The Maryland Health Care Foundation, which has been funding projects to improve access to care for low-income residents, is expected close Oct. 1 because the proposed for-profit conversion of CareFirst BlueCross BlueShield has been dropped.
The foundation, based in Columbia, Md., has depended on revenue from two small for-profit conversions of healthcare entities in the state, but its primary source of revenue was going to be money from the conversion of Owings Mills, Md.-based CareFirst, according to Marilyn Maultsby, executive director of the foundation.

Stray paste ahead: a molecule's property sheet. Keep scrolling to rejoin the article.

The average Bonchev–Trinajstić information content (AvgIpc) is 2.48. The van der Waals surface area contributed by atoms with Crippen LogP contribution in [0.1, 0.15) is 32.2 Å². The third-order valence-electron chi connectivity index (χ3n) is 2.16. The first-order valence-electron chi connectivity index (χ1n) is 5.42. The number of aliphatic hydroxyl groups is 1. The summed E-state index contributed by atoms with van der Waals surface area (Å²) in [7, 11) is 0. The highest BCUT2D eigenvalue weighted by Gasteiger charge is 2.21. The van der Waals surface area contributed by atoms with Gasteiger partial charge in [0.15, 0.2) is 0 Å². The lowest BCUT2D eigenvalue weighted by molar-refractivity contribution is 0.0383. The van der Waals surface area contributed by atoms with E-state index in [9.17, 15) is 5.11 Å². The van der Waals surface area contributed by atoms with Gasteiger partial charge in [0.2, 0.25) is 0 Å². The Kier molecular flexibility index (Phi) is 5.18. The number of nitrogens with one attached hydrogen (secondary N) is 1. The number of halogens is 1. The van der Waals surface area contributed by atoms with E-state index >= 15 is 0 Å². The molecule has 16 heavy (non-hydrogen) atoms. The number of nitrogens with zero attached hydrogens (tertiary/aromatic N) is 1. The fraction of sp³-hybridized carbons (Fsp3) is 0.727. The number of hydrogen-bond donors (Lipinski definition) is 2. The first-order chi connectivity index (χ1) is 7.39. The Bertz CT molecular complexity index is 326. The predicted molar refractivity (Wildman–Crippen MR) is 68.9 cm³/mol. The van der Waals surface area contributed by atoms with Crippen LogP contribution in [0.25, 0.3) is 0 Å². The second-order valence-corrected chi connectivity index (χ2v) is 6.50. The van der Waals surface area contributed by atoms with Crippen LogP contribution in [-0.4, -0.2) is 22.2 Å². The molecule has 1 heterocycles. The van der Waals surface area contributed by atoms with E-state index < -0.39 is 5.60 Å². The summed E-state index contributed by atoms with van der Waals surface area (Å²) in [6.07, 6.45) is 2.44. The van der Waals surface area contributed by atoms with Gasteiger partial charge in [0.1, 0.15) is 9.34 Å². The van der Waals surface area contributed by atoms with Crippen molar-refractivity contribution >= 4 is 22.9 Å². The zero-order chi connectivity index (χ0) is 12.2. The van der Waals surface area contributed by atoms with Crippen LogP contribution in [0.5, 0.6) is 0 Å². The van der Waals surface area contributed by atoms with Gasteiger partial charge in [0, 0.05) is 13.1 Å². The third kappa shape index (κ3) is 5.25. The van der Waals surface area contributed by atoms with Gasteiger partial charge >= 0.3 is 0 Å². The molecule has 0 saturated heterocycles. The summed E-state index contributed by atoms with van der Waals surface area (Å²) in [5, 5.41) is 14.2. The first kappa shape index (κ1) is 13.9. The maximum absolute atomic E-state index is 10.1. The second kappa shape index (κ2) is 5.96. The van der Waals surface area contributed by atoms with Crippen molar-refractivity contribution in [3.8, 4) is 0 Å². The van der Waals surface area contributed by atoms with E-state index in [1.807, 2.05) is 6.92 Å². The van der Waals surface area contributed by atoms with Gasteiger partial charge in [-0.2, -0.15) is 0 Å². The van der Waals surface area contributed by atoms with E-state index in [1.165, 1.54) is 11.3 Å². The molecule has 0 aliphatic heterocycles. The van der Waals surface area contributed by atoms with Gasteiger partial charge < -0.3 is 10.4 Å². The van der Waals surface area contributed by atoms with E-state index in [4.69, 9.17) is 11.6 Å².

The conversion, coupled with CareFirst's anticipated sale to Thousand Oaks, Calif.-based WellPoint Health Networks, would have netted the foundation as much as $1 billion. But state authorities blocked that sale in March, and the conversion was subsequently called off.
Maultsby says the state Legislature is expected to end the foundation when it reconvenes in January. An alternative to closing, she says, would be using "a different funding stream," but a tight state budget makes this solution difficult.
Since it began in 1997, the foundation has funded a variety of projects, including seven new rural health programs and a prescription-drug subsidy program for low-income residents, she says.